Being able to enjoy nature at its finest so near an urban center is a privilege for many tourists, who like to enjoy diverse activities in one central place without worrying about distance and time. In Panama, for example, you can enjoy world-class bird-watching just steps from the bustling capital.

Ancon Hill

Located at the heart of Panama City, Ancon Hill rises 199m (654ft.) high and provides views that overlook the entire city. It is a popular attraction and frequently visited by tourists staying in the capital. The hill is a natural monument to the splendorous wild flora and fauna that thrives in the midst of an urban center. 

Ancon Hill is the highest point in the capital city and visitors can reach the summit either by foot or car. From the various look-out areas at its peak, you can enjoy spectacular views of the Panama Canal, the ruins of the old colonial city, and the Bridge of the Americas. In 1981, the Government of Panama declared Ancon Hill a natural sanctuary and protected wildlife refuge.

Ancon Hill has a long history, dating back to the construction of the Panama Canal. While under U.S. control, the American authorities transformed the hill to serve as a large rock quarry to fill the Canal locks. When inaugurated in 1914, the first ship that officially transited the Panama Canal, one of the engineering wonders of the world, was the SS Ancon. This steamship had been renamed "Ancon" in honor of the area housing the Panama Canal Commission.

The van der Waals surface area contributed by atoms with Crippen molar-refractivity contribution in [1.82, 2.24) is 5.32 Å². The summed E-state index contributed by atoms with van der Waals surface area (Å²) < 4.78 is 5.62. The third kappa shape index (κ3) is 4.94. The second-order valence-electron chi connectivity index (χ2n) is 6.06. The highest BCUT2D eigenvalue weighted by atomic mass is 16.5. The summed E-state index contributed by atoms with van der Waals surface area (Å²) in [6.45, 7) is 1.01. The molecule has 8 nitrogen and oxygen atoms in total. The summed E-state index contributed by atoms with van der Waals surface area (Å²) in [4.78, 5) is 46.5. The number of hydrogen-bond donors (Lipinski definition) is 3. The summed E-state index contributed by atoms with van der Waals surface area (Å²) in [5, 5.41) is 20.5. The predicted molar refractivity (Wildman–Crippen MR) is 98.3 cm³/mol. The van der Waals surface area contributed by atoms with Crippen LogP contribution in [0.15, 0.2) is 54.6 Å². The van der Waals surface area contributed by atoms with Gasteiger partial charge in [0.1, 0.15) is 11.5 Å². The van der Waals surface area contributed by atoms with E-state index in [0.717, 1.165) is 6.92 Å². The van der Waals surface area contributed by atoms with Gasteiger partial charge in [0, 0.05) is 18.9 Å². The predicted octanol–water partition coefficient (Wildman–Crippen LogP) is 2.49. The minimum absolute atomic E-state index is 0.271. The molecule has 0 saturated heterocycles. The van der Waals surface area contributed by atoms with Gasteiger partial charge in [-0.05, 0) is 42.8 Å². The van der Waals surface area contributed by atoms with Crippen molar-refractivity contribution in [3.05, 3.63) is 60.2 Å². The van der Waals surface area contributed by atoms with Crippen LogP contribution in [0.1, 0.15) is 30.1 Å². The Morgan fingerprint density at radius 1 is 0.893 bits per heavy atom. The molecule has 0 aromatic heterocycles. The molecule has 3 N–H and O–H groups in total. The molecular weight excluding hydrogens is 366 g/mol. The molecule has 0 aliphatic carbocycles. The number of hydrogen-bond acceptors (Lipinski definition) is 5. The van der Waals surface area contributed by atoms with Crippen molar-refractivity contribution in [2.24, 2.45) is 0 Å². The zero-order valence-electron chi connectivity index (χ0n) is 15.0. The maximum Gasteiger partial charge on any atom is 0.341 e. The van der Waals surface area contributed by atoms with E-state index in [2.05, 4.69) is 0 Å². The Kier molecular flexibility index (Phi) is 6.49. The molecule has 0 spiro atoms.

At the summit of Ancon Hill waves a basketball-court-size flag, one of the largest in the world, in celebration of the signing of the Torrijos-Carter Treaties in 1977, which returned the Panama Canal Zone areas, which were under U.S. jurisdiction, to Panamanian hands. The Panamanian poet Amelia Denis de Ycaza composed an ode to Ancon Hill with poignant words that spoke about its singular beauty as a symbol of Panama and of the yearning of its return to Panamanian hands. 

"No longer do you capture my footprints,
No longer are you mine, idolized Ancon.
Destiny has undone the ties
That bound my heart to yours."

Due to its importance and history, Ancon Hill is a must-visit during your stay in the Isthmus.

Pearl Islands (Archipielago de las Perlas)

Located just 20 minutes from Panama City is the Pearl Islands Archipelago, a group of islands whose warm waters and fine sand are a paradise to visitors. The Pearl Islands are one of the greatest year-round attractions of this small isthmus flanked by two of the world’s largest oceans. The Spanish explorer Vasco Nunez de Balboa, who "discovered" the South Sea over 500 years ago, now known as the Pacific Ocean, was dazzled by the magnificent oysters and grandiose pearls found in the area.